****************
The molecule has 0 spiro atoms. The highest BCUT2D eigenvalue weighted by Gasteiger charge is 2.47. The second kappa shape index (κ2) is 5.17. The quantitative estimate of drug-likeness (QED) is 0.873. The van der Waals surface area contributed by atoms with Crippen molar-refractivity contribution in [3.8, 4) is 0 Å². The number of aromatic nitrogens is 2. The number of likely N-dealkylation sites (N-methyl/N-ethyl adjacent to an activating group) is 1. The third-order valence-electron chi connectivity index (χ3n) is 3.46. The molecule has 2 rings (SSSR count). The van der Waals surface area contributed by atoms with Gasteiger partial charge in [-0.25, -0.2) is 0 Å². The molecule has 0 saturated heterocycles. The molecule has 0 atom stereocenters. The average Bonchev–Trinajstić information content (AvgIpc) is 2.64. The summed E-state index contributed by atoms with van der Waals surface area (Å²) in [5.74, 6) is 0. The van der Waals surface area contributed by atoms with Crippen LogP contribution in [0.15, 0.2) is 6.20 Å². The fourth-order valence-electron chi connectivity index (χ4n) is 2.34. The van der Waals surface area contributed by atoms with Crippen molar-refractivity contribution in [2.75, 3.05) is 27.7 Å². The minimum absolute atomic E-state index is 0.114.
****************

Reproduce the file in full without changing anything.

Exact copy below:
The molecule has 0 spiro atoms. The highest BCUT2D eigenvalue weighted by Gasteiger charge is 2.47. The second kappa shape index (κ2) is 5.17. The quantitative estimate of drug-likeness (QED) is 0.873. The van der Waals surface area contributed by atoms with Crippen molar-refractivity contribution in [3.8, 4) is 0 Å². The number of aromatic nitrogens is 2. The number of likely N-dealkylation sites (N-methyl/N-ethyl adjacent to an activating group) is 1. The third-order valence-electron chi connectivity index (χ3n) is 3.46. The molecule has 2 rings (SSSR count). The van der Waals surface area contributed by atoms with Gasteiger partial charge in [-0.25, -0.2) is 0 Å². The molecule has 0 saturated heterocycles. The molecule has 0 atom stereocenters. The average Bonchev–Trinajstić information content (AvgIpc) is 2.64. The summed E-state index contributed by atoms with van der Waals surface area (Å²) in [5.74, 6) is 0. The van der Waals surface area contributed by atoms with Crippen LogP contribution in [0.15, 0.2) is 6.20 Å². The fourth-order valence-electron chi connectivity index (χ4n) is 2.34. The van der Waals surface area contributed by atoms with Crippen molar-refractivity contribution in [2.75, 3.05) is 27.7 Å². The minimum absolute atomic E-state index is 0.114.